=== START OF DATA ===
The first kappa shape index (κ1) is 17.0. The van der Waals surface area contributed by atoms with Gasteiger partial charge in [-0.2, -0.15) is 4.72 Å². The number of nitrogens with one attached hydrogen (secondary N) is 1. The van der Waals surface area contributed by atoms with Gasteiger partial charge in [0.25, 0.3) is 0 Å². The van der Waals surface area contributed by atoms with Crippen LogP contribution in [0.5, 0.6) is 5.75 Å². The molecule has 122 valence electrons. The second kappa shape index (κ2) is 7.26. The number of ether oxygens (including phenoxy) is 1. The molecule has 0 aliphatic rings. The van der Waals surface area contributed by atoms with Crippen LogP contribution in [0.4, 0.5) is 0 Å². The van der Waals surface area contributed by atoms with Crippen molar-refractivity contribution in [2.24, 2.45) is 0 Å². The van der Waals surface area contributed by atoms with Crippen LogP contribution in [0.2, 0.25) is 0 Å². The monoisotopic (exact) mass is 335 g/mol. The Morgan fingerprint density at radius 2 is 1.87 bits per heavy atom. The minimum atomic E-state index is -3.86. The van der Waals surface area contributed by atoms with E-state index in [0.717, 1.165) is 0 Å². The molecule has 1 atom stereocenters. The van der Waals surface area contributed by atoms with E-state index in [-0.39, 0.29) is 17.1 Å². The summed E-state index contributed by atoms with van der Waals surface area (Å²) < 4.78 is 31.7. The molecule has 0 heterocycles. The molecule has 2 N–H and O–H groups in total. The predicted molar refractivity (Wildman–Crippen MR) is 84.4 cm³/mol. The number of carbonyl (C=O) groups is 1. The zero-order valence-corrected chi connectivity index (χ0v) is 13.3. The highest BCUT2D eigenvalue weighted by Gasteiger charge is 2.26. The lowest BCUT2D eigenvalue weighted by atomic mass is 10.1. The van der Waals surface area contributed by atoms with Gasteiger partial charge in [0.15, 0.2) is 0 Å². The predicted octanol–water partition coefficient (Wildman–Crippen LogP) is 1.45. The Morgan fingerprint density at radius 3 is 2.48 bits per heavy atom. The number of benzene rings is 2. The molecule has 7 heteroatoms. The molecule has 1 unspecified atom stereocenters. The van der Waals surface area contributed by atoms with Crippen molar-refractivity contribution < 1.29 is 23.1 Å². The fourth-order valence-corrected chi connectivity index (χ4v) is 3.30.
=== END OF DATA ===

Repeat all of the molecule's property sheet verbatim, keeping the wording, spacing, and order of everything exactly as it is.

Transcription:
The first kappa shape index (κ1) is 17.0. The van der Waals surface area contributed by atoms with Gasteiger partial charge in [-0.2, -0.15) is 4.72 Å². The number of nitrogens with one attached hydrogen (secondary N) is 1. The van der Waals surface area contributed by atoms with Gasteiger partial charge in [0.25, 0.3) is 0 Å². The van der Waals surface area contributed by atoms with Crippen LogP contribution in [0.5, 0.6) is 5.75 Å². The molecule has 122 valence electrons. The second kappa shape index (κ2) is 7.26. The number of ether oxygens (including phenoxy) is 1. The molecule has 0 aliphatic rings. The van der Waals surface area contributed by atoms with Crippen LogP contribution in [0.4, 0.5) is 0 Å². The van der Waals surface area contributed by atoms with Crippen molar-refractivity contribution in [2.24, 2.45) is 0 Å². The van der Waals surface area contributed by atoms with Crippen LogP contribution in [0.2, 0.25) is 0 Å². The monoisotopic (exact) mass is 335 g/mol. The Morgan fingerprint density at radius 2 is 1.87 bits per heavy atom. The minimum atomic E-state index is -3.86. The van der Waals surface area contributed by atoms with E-state index in [0.717, 1.165) is 0 Å². The molecule has 1 atom stereocenters. The van der Waals surface area contributed by atoms with E-state index in [-0.39, 0.29) is 17.1 Å². The summed E-state index contributed by atoms with van der Waals surface area (Å²) < 4.78 is 31.7. The molecule has 0 heterocycles. The molecule has 2 N–H and O–H groups in total. The predicted molar refractivity (Wildman–Crippen MR) is 84.4 cm³/mol. The number of carbonyl (C=O) groups is 1. The zero-order valence-corrected chi connectivity index (χ0v) is 13.3. The highest BCUT2D eigenvalue weighted by Gasteiger charge is 2.26. The lowest BCUT2D eigenvalue weighted by atomic mass is 10.1. The van der Waals surface area contributed by atoms with Gasteiger partial charge in [0.15, 0.2) is 0 Å². The predicted octanol–water partition coefficient (Wildman–Crippen LogP) is 1.45. The Morgan fingerprint density at radius 3 is 2.48 bits per heavy atom. The number of benzene rings is 2. The molecule has 7 heteroatoms. The molecule has 1 unspecified atom stereocenters. The van der Waals surface area contributed by atoms with Crippen molar-refractivity contribution < 1.29 is 23.1 Å². The fourth-order valence-corrected chi connectivity index (χ4v) is 3.30.